6. Marchesini G, Bugianesi E, Forlani G, Cerrelli F, Lenzi M, Manini R, Natale S, Vanni E, Villanova N, Melchionda N, Rizzetto M: Nonalcoholic fatty liver, steatohepatitis, and the metabolic syndrome. Hepatology. 2003, 37: 917-923. 10.1053/jhep.2003.50161.

    Article  PubMed  Google Scholar 

  7. Holt HB, Wild SH, Wood PJ, Zhang J, Darekar AA, Dewbury K, Poole RB, Holt RI, Phillips DI, Byrne CD: Non-esterified fatty acid concentrations are independently associated with hepatic steatosis in obese subjects. Diabetologia. 2006, 49: 141-148.

    Article  CAS  PubMed  Google Scholar 

  8. Vuppalanchi R, Chalasani N: Nonalcoholic fatty liver disease and nonalcoholic steatohepatitis: Selected practical issues in their evaluation and management. Hepatology. 2009, 49: 306-317. 10.1002/hep.22603.

    Article  PubMed  PubMed Central  Google Scholar 

  9. Prati D, Taioli E, Zanella A, Della TE, Butelli S, Del VE, Vianello L, Zanuso F, Mozzi F, Milani S, Conte D, Colombo M, Sirchia G: Updated definitions of healthy ranges for serum alanine aminotransferase levels. Ann Intern Med. 2002, 137: 1-10.

    Article  CAS  PubMed  Google Scholar 

  10. Szczepaniak LS, Babcock EE, Schick F, Dobbins RL, Garg A, Burns DK, McGarry JD, Stein DT: Measurement of intracellular triglyceride stores by H spectroscopy: validation in vivo. Am J Physiol. 1999, 276: E977-E989.

    CAS  PubMed  Google Scholar 

  11. Cassidy FH, Yokoo T, Aganovic L, Hanna RF, Bydder M, Middleton MS, Hamilton G, Chavez AD, Schwimmer JB, Sirlin CB: Fatty liver disease: MR imaging techniques for the detection and quantification of liver steatosis. Radiographics. 2009, 29: 231-260. 10.1148/rg.291075123.

    Article  PubMed  Google Scholar 

  12. Byrne CD, Olufadi R, Bruce KD, Cagampang FR, Ahmed MH: Metabolic disturbances in non-alcoholic fatty liver disease. Clin Sci (Lond). 2009, 116: 539-564. 10.1042/CS20080253.

    Article  CAS  Google Scholar 

  13. Handberg A, Hojlund K, Gastaldelli A, Flyvbjerg A, Dekker JM, Petrie J, Piatti P, Beck-Nielsen H: Plasma sCD36 is associated with markers of atherosclerosis, insulin resistance and fatty liver in a nondiabetic healthy population. J Intern Med. 2012, 271: 294-304. 10.1111/j.1365-2796.2011.02442.x.

    Article  CAS  PubMed  Google Scholar 

  14. Gastaldelli A, Kozakova M, Hojlund K, Flyvbjerg A, Favuzzi A, Mitrakou A, Balkau B: Fatty liver is associated with insulin resistance, risk of coronary heart disease, and early atherosclerosis in a large European population. Hepatology. 2009, 49: 1537-1544. 10.1002/hep.22845.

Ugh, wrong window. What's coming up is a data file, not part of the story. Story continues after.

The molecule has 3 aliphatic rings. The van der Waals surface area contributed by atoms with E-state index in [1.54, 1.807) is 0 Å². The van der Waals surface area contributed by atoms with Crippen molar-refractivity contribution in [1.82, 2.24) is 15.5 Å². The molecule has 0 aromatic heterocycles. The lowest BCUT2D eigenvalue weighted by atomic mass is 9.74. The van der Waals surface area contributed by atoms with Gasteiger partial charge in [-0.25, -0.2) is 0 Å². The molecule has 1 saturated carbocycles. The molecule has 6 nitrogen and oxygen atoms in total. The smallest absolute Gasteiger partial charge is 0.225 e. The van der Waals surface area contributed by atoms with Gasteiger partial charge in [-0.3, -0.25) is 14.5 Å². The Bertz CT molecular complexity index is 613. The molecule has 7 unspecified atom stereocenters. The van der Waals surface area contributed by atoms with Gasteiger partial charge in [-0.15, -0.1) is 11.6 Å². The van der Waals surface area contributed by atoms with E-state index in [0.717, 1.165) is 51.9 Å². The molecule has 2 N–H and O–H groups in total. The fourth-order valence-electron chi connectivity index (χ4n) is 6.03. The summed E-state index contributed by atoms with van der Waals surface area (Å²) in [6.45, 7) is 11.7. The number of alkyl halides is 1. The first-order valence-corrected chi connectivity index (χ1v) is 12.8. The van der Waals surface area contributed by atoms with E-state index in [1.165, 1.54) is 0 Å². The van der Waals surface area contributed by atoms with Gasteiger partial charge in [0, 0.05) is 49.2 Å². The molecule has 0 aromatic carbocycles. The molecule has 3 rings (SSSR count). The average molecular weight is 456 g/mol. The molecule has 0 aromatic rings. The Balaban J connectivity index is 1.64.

Article  CAS  PubMed  Google Scholar 

  15. Wang PW, Hsieh CJ, Psang LC, Cheng YF, Liou CW, Weng SW, Chen JF, Chen IY, Li RH, Eng HL: Fatty liver and chronic inflammation in Chinese adults. Diabetes Res Clin Pract. 2008, 81: 202-208. 10.1016/j.diabres.2008.04.014.

    Article  CAS  PubMed  Google Scholar 

  16. Bedogni G, Kahn HS, Bellentani S, Tiribelli C: A simple index of lipid overaccumulation is a good marker of liver steatosis. BMC Gastroenterol. 2010, 10: 98-10.1186/1471-230X-10-98.

    Article  PubMed  PubMed Central  Google Scholar 

  17. Bedogni G, Bellentani S, Miglioli L, Masutti F, Passalacqua M, Castiglione A, Tiribelli C: The Fatty Liver Index: a simple and accurate predictor of hepatic steatosis in the general population. BMC Gastroenterol. 2006, 6: 33-10.1186/1471-230X-6-33.

    Article  PubMed  PubMed Central  Google Scholar 

  18. Kotronen A, Peltonen M, Hakkarainen A, Sevastianova K, Bergholm R, Johansson LM, Lundbom N, Rissanen A, Ridderstrale M, Groop L, Orho-Melander M, Yki-Jarvinen H: Prediction of non-alcoholic fatty liver disease and liver fat using metabolic and genetic factors. Gastroenterology. 2009, 137: 865-872. 10.1053/j.gastro.2009.06.005.

    Article  CAS  PubMed  Google Scholar 

  19. Chalasani N: Nonalcoholic fatty liver disease liver fat score and fat equation to predict and quantitate hepatic steatosis: promising but not prime time!. Gastroenterology. 2009, 137: 772-775. 10.1053/j.gastro.2009.07.032.

    Article  CAS  PubMed  Google Scholar 

  20. Matthews DR, Hosker JP, Rudenski AS, Naylor BA, Treacher DF, Turner RC: Homeostasis model assessment: insulin resistance and beta-cell function from fasting plasma glucose and insulin concentrations in man. Diabetologia. 1985, 28: 412-419. 10.1007/BF00280883.

    Article  CAS  PubMed  Google Scholar 

  21. Saverymuttu SH, Joseph AE, Maxwell JD: Ultrasound scanning in the detection of hepatic fibrosis and steatosis. Br Med J (Clin Res Ed). 1986, 292: 13-15. 10.1136/bmj.292.6512.13.

    Article  CAS  Google Scholar